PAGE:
Growth Trends for Related Jobs
Financial analysts enjoy excellent salary and benefits opportunities as well as good work/life balance. Some workaholic companies are high-stress to work for, but for many financial analysts, their chosen career is dependable, intellectually challenging, lucrative and enjoyable. If you are organized and gifted in communication, math, analysis and decision-making skills, it could be the right choice for you.
A financial analyst is a diagnostician for companies. By looking through the reams of financial information relating to a company, an analyst may be called upon to set share and option prices for offerings, create a plan for minimizing corporate taxation, devise systems to streamline or expand departments or project future earnings, and that's just a start. If the company the analyst works for invests in other corporations or reports on those corporations to clients, the analyst may determine whether a company's stock is underpriced or overpriced, whether to make a takeover attempt, structure a merger or split off a subsidiary.
It is a role of heavy responsibility, as jobs, careers and savings depend on the decisions the financial analyst makes. It is usually well paid, and it can be a 9 to 5 job with limited overtime and only manageable pressure from above in many companies. On Wall Street, however, a financial analyst can expect long hours, but they are accompanied by a genuinely jaw-dropping potential income.
To become a financial analyst you need at least a bachelor's degree, preferably in a field relating to business. An MBA is a definite plus, and some programs can be completed in less than two years, paying off instantly with significantly higher starting salaries.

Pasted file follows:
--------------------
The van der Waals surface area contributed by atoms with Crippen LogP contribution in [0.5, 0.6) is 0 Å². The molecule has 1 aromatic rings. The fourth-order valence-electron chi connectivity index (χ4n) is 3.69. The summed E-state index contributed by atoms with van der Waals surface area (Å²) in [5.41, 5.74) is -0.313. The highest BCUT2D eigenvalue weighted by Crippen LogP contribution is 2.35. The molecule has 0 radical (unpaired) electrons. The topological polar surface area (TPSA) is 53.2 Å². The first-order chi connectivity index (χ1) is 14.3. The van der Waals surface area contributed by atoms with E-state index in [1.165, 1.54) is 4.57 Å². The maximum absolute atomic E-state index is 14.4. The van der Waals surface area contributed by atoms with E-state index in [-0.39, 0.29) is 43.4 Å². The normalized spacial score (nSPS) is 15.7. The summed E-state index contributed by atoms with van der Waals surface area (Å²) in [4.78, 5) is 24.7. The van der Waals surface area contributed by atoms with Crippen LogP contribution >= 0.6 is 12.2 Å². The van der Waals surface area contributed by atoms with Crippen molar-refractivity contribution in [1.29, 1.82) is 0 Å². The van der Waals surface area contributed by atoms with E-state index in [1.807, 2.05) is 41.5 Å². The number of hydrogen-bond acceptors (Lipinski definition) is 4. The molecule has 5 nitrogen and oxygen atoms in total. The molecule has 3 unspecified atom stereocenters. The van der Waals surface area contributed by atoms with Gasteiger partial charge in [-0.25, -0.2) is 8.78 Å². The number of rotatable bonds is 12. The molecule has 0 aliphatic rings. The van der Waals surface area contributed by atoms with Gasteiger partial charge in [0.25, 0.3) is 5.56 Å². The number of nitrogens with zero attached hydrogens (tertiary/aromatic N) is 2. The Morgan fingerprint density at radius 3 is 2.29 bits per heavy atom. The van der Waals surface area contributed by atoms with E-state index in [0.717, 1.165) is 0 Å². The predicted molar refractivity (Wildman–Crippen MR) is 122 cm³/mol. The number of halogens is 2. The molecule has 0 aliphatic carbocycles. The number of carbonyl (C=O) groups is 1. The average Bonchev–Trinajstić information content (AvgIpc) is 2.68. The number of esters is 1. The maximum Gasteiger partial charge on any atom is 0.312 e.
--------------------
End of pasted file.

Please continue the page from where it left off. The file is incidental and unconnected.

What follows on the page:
You may also wish to be certified as a Chartered Financial Analyst through an organization such as the CFA Institute once you have at least four years of experience. This requires passing four comprehensive exams on financial analysis.
U.S. News and World Report placed financial analyst at #15 on its list of Best Business Jobs. Pay in the field is rising faster than inflation, making it even more attractive to someone with a knack for numbers.
People tend not to stay in this position for more than a decade. After 10 years, they typically segue into a related field such as corporate controller, finance director, CPA or the like. For someone with ambitions to the C suite, a position as a financial analyst is a great launching pad.
Years of Experience and Salary
A financial analyst salary is a median of $81,760, with the lowest-paid making $50,350 and the highest-paid making $165,100, according to U.S. Bureau of Labor Statistics 2016 figures. Geography strongly factors into the salary range, with San Francisco and Silicon Valley paying the most and New York coming in a close second thanks to the boost from Wall Street and the many global corporate offices there. In San Francisco, the average salary is $141,840, whereas a Wall Street financial analyst can expect to average $133,130. PayScale puts the average finance bachelor's degree salary at $58,982, less than half what the big companies in the big cities pay, but notes that this is supplemented by an average bonus of $3,940, profit sharing of $2,011, and commissions of $9,250. Analysts with MBAs are paid more.
Financial analysts with bachelor's degrees earned a median salary of $81,760 in 2016. Those with an MBA or those working in Wall Street or Silicon Valley make considerably more than that.
Years of experience are not as important for a financial analyst as performance, and payment often comes in the form of bonuses that are a substantial fraction of a year's normal salary. This is a normal procedure on Wall Street, while Silicon Valley prefers to give bonuses in the form of stock options. This is a career where your rewards depend on your output rather than your time served.
Job Growth Trend
The Bureau of Labor Statistics says that the field has an exceptionally rosy outlook through 2026, projecting an 11 percent growth rate, which is up nearly 30 percent from the year 2000.
If you are a highly organized, meticulous, math-savvy person with an analytical mind, communications skills, and financial or corporate ambition, a position as a financial analyst is an excellent choice. Know your exit plan when you enter the field, and you will know the additional education or on-the-job training you need, whether it's an MBA or a CFA.
Lorraine Murphy has been writing on business, self-employment, and marketing since the turn of the 21st century. Her credits include Vanity Fair, the Guardian, Slate, Salon, Occupational Pursuit Magazine, the Daily Download, and Business in Vancouver. She has been a judge and mentor at Vancouver Startup Weekend multiple times, and is an in-demand keynote speaker.